Book of Leviticus
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Leviticus is the third book of the Hebrew Bible. The English name is derived from the Latin Liber Leviticus and the Greek (το) Λευιτικόν. In Jewish writings it is customary to cite the book by its first word, Vayikra, "and He called." The book is mainly concerned with religious regulations, priestly ritual, and criminal law. It consists of two large sections, identified by scholars as the Priestly Code and the Holiness Code. Both of these are presented as being dictated by God to Moses while the Israelites were encamped at Mount Sinai. Despite the English title of the work, it is important to note that the book makes a strong distinction between the priesthood, who are identified as being descended from Aaron, and mere Levites, with whom it is less concerned.
Observant Jews still follow the laws contained in Leviticus, except for those that can no longer be observed because of the destruction of the Temple of Jerusalem as the only authorized place of sacrifice (see Deuteronomy). Christians generally consider much of Leviticus to be non-binding on them as members of the New Covenant initiated by Jesus. However, many of the moral and civil laws contained in Leviticus have become permanent parts of the Christian-based western ethical and legal tradition.
Leviticus is a source of two of the Bible's most famous sayings. One is often used as a negative summary of ancient Jewish tradition: "eye for eye, tooth for tooth." (Lev. 24:20) The other, ironically, is a saying popularized by Jesus and often thought of as the opposite of Old Testament law: "Love your neighbor as yourself" (Lev. 19:18).
In contrast to the other books of the Pentateuch, Leviticus contains very little in the way of narrating the story of the Israelites. The book is generally considered to consist of two large sections, both of which contain a number mitzvot, or commandments. The second part, Leviticus 17-26, is known as the Holiness Code. It places particular emphasis on holiness and that which is considered sacred. Although Exodus, Numbers, and Deuteronomy also deal with religious regulations, Leviticus focuses almost entirely on this subject and thus constitutes a major source of Jewish law.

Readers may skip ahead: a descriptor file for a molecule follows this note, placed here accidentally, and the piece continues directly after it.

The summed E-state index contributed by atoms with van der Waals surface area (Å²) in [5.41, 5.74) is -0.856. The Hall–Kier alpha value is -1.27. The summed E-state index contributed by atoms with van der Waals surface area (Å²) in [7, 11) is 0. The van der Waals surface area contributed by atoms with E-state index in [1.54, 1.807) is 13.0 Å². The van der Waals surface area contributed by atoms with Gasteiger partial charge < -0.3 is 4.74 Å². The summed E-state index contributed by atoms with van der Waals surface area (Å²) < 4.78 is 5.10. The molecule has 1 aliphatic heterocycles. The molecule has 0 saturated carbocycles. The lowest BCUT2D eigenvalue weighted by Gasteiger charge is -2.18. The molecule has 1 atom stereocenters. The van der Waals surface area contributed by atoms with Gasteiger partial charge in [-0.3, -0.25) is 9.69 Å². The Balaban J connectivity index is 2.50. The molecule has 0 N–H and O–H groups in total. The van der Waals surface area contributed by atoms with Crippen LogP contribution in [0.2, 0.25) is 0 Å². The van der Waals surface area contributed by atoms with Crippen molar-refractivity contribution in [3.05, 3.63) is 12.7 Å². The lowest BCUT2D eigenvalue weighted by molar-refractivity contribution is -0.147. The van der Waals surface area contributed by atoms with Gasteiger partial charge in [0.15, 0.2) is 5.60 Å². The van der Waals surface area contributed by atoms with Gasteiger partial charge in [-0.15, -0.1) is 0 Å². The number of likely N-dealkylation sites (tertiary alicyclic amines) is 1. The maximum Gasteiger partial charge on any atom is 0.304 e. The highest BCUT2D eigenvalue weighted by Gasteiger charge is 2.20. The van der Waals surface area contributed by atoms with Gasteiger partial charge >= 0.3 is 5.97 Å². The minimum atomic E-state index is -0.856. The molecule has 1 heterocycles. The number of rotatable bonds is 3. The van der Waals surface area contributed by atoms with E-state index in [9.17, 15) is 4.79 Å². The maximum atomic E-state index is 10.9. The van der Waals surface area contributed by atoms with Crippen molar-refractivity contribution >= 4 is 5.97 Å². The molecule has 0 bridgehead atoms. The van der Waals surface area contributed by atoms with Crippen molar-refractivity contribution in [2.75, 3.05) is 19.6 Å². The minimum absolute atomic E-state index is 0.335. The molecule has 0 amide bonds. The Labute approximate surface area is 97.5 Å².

The priestly code
The first part of Leviticus (chapters 1-16), together with Leviticus 27, constitutes the main portion of what scholars call the Priestly Code, which describes the details of rituals, and of worship, as well as details of ritual cleanliness and uncleanliness. It emphasizes the role of the Aaronic priesthood, comprised of "Aaron and his sons." Within this section are laws concerning:
Laws on sacrifice
- Burnt offerings, grain offerings, and fellowship (peace) offerings (1-3). Burnt offerings are distinguished from fellowship offerings in that fellowship offerings are "for food," and may involve female animals as well as male ones. Priests need only sacrifice a handful of any grain offering, keeping the rest for their own consumption.
- Sin (guilt) offerings, and trespass offerings (4-5). Sin offerings are made for those who unintentionally violate a commandment. Penalties are also specified for such acts as failing to offer testimony in a public law case, touching ceremonially unclean objects, and careless oath-taking. Trespass offenses include entering forbidden areas, as well as touching or harming sacred objects. For crimes of theft and fraud, both a sin offering and restitution must be made, the latter consisting of the full value of any lost property plus an additional one fifth of its worth.
- Priestly duties and rights concerning the offering of sacrifices (6-7). Priests are not to consume any part of the burnt offering. They may consume all but a handful of grain offerings, and are allowed to consume certain portions of sin offerings within the Tabernacle confines.
Narrative concerning Aaron and his sons
In Leviticus 8, Aaron and his sons are formally ordained. Moses ceremonially washes and dresses them, and then anoints Aaron as the high priest. After conducting a former guilt offering of a bull and a burnt offering of a ram, Moses anoints Aaron with sacrificial blood and then consecrates Aaron's sons by sprinkling them with blood and anointing oil. After this, Aaron and his sons eat a sacramental meal and remain in the the sacred tent for seven days.
On the eighth day, Aaron assumes his duties as high priest, carefully conducting various offerings. God signals his approval of Aaron's work by sending fire from heaven to consume the sacrifices he has offered (Lev. 9:24). However, when Aaron's sons Nadab and Abihu use "unauthorized fire" in attending the altar, they are immediately slain by God for this sin (Lev. 10:1). Aaron and his descendants are forbidden to tear their priestly garments during the mourning process.
Although conveyed in narrative fashion, the story of the consecration of Aaron and his sons also represents a detailed manual for the formal investiture of priests throughout the period of the Tabernacle and later Temple of Jerusalem. Although two of his sons sin and are immediately punished with death, in Leviticus, Aaron commits no sin as he does in Exodus in the episode of the Golden Calf and Numbers in the incident of him and Miriam criticizing Moses' marriage.
Purity and impurity